Recently released data by the Labor Department shows that more than 916,000 jobs were added in March. That means of the 22 million Americans that became unemployed last March and April, only 8.4 million remain unemployed. In the last 11 months, the economy added more than 13 million jobs. This is a remarkable recovery that certainly needs no more stimulus.
In fact, additional stimulus will be counter-productive if it overheats the economy. If that is the case, there will be a severe inflation problem. The U.S. hasn’t had an inflation problem since 1981.The already-approved $6 trillion of stimulus is more than was needed. Yet the Biden administration is talking about more.
In 2009 the Obama administration passed a more than $800 billion stimulus package that was by far the largest ever passed. That amount represented just over 5% of annual GDP. Today the $6 trillion of stimulus already passed in the last 11 months is more than 28% of annual GDP. That could lead to an overly stimulated economy.
To be fair, President Biden’s economists argue that the recovery from the 2008-2009 recession was so sluggish because the stimulus package was not large enough, which is why they are pushing Biden to spend more now.
The reality, though, was that the sluggish recovery after the 2008-2009 recession was due to a number of other factors, not related to the size of the stimulus package. The sluggish over-regulated economy was caused by executive orders. Obama put thousands of growth-stifling regulations on the economy. The Trump administration removed nearly all of those, so they are no longer in effect.
Through legislation, the Obama administration implemented 21 new or increased taxes in the Affordable Care Act. Increases in tax rates always tend to slow economic growth. While those taxes are mostly still in place, Congress passed a massive income tax rate cut that went into effect in 2018.
In 2010, Congress passed the Dodd-Frank bill, which severely limited banks’ ability to make loans. That minimized the multiplying impact of the expansive monetary policy. In 2018, most of those limitations were reversed.
That means stimulus dollars spent today will have a greater impact on economic growth than the stimulus dollars spent in 2010.
The latest jobs report also showed that the unemployment rate has fallen to 6%. Some of that decrease is due to people leaving the job market, but most of the unemployment rate reduction is simply due to the growing economy brought about by re-opening the parts of the economy that have been closed.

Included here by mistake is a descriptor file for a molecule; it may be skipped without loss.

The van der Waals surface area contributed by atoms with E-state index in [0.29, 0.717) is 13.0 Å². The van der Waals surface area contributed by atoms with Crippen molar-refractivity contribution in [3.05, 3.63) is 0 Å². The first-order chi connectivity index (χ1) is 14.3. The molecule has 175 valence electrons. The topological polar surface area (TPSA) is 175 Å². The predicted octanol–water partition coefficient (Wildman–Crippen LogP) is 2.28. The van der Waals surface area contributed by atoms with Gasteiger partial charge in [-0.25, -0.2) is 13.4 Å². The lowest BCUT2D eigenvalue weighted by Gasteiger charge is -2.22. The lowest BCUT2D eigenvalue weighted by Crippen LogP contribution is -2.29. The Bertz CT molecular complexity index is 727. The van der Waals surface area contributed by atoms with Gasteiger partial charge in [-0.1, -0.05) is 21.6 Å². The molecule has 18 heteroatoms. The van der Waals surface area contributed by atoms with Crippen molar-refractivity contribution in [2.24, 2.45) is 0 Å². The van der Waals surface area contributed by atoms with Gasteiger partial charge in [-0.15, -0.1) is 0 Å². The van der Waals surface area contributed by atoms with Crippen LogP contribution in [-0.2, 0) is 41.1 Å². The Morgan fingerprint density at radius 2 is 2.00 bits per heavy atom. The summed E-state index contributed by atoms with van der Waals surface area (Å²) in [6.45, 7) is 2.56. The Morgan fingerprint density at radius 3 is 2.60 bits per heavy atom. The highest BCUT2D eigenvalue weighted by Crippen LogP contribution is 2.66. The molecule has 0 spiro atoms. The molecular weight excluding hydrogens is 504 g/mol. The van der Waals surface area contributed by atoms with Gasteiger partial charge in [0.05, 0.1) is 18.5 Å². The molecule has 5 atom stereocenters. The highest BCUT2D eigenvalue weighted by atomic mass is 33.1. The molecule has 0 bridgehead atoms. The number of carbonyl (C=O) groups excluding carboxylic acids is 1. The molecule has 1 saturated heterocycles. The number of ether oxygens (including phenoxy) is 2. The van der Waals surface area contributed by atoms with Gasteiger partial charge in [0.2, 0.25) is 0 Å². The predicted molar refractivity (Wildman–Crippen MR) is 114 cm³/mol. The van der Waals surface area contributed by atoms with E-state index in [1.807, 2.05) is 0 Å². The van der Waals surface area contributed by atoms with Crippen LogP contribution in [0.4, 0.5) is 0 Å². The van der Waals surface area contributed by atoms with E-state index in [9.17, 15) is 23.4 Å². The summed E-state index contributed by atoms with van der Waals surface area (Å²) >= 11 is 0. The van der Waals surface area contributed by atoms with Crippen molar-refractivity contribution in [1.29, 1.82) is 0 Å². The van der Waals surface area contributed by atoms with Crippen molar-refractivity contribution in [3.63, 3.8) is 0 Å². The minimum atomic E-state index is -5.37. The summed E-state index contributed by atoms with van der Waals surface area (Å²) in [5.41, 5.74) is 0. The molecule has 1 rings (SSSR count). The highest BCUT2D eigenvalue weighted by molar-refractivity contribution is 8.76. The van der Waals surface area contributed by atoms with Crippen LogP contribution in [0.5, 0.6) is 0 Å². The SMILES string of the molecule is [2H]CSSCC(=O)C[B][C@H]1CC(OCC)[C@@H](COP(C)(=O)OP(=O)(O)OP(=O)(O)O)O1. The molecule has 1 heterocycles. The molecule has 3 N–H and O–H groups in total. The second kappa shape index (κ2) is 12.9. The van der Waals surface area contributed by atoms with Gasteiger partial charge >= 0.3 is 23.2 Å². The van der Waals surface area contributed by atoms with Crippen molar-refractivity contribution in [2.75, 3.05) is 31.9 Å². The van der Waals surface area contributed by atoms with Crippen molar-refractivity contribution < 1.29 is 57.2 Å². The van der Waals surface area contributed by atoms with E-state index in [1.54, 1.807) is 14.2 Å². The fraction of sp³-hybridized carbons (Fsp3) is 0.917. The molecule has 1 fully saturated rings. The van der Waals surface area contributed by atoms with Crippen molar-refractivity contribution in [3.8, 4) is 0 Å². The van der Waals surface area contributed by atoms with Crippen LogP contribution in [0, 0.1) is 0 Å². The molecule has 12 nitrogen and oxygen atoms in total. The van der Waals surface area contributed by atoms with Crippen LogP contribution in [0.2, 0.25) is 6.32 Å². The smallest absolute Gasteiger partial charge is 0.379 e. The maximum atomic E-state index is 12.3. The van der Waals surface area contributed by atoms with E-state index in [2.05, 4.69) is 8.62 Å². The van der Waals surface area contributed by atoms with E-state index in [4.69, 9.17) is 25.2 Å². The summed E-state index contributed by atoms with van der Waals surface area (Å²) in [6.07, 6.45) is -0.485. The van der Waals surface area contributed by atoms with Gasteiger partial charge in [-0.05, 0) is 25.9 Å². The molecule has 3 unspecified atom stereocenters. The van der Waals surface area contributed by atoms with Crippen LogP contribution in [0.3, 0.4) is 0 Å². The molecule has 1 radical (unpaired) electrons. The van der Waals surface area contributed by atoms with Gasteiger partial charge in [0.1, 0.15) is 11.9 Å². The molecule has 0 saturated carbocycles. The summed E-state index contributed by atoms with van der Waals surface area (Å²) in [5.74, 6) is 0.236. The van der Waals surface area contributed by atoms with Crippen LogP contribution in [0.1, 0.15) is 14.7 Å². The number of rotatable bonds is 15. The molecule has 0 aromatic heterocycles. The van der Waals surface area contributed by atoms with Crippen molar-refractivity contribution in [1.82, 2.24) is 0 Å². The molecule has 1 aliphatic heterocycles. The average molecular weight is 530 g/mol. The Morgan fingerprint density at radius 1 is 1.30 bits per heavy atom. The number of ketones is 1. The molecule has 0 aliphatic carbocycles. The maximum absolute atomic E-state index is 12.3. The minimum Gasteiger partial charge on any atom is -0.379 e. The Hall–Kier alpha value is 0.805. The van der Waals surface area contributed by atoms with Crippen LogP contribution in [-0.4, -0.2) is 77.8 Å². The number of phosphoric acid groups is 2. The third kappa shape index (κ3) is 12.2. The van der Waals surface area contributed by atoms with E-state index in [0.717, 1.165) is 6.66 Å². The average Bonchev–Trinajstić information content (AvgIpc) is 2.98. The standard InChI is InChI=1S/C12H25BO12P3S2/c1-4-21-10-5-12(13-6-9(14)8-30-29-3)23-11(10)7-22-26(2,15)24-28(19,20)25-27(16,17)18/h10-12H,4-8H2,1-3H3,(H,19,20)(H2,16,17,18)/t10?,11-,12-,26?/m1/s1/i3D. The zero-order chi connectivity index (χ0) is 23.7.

As more Americans receive the COVID-19 vaccine, the number of new cases will fall. That will allow the economy to fully reopen, perhaps by Memorial Day. That means millions of workers will be called back, further reducing the unemployment rate. By early fall, nearly all of the remaining 8.5 million workers who lost their job because of the response to the virus, should be working.
That means the unemployment rate will fall to under 5% before the end of the year. At that point, the country may begin to experience a labor shortage. Couple that with a potential capital shortage and the result will be inflation along with a slow-growth economy. In the 1970s, we referred to that as stagflation.
The potential capital shortage could be seen as early as next year. The federal government has a public debt approaching $30 trillion. Of that total, about $24 trillion is financed by selling bonds to the public. This severely reduces the amount of capital available for business.
The remaining $6 trillion of public debt was financed by selling bonds to the Federal Reserve, which just printed $6 trillion more dollars. This, of course, is also inflationary.
If Biden is successful with his desire to raise the corporate tax rate, raise the capital gains tax rate, and raise the personal tax rate for high income earners, capital formation will be severely reduced. This will make the capital shortage worse.
Considering this, it must be clear that no additional stimulus is needed and indeed we probably have overstimulated the economy with the already-passed stimulus. While the nation’s infrastructure surely needs to be rebuilt, the country simply cannot afford to do so at this time.
Any further deficit spending will overstimulate the economy, add to a potential capital shortage, and trigger perhaps large increases in inflation, while eventually slowing economic growth.
That doesn’t benefit anyone.
Dr. Michael Busler, Ph.D., is a public policy analyst and a professor of finance at Stockton University in Galloway, New Jersey, where he teaches undergraduate and graduate courses in finance and economics. He has written op-ed columns in major newspapers for more than 35 years.
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